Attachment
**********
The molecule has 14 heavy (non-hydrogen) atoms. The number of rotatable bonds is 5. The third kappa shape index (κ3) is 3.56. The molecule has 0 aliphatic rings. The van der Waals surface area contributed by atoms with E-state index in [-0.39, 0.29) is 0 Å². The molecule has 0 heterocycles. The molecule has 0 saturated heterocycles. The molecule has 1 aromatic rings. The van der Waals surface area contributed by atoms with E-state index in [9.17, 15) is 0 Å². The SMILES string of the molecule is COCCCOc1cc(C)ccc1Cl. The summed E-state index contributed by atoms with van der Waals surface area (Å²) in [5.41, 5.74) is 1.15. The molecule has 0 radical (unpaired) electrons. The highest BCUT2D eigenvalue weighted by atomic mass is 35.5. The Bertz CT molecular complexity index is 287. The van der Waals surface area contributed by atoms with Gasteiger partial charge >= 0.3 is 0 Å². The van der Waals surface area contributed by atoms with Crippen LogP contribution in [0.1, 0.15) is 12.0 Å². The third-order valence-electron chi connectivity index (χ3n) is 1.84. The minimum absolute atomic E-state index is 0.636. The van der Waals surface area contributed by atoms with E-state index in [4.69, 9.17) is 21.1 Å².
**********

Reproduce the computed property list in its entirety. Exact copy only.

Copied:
The molecule has 14 heavy (non-hydrogen) atoms. The number of rotatable bonds is 5. The third kappa shape index (κ3) is 3.56. The molecule has 0 aliphatic rings. The van der Waals surface area contributed by atoms with E-state index in [-0.39, 0.29) is 0 Å². The molecule has 0 heterocycles. The molecule has 0 saturated heterocycles. The molecule has 1 aromatic rings. The van der Waals surface area contributed by atoms with E-state index in [9.17, 15) is 0 Å². The SMILES string of the molecule is COCCCOc1cc(C)ccc1Cl. The summed E-state index contributed by atoms with van der Waals surface area (Å²) in [5.41, 5.74) is 1.15. The molecule has 0 radical (unpaired) electrons. The highest BCUT2D eigenvalue weighted by atomic mass is 35.5. The Bertz CT molecular complexity index is 287. The van der Waals surface area contributed by atoms with Gasteiger partial charge >= 0.3 is 0 Å². The van der Waals surface area contributed by atoms with Crippen LogP contribution in [0.1, 0.15) is 12.0 Å². The third-order valence-electron chi connectivity index (χ3n) is 1.84. The minimum absolute atomic E-state index is 0.636. The van der Waals surface area contributed by atoms with E-state index in [4.69, 9.17) is 21.1 Å².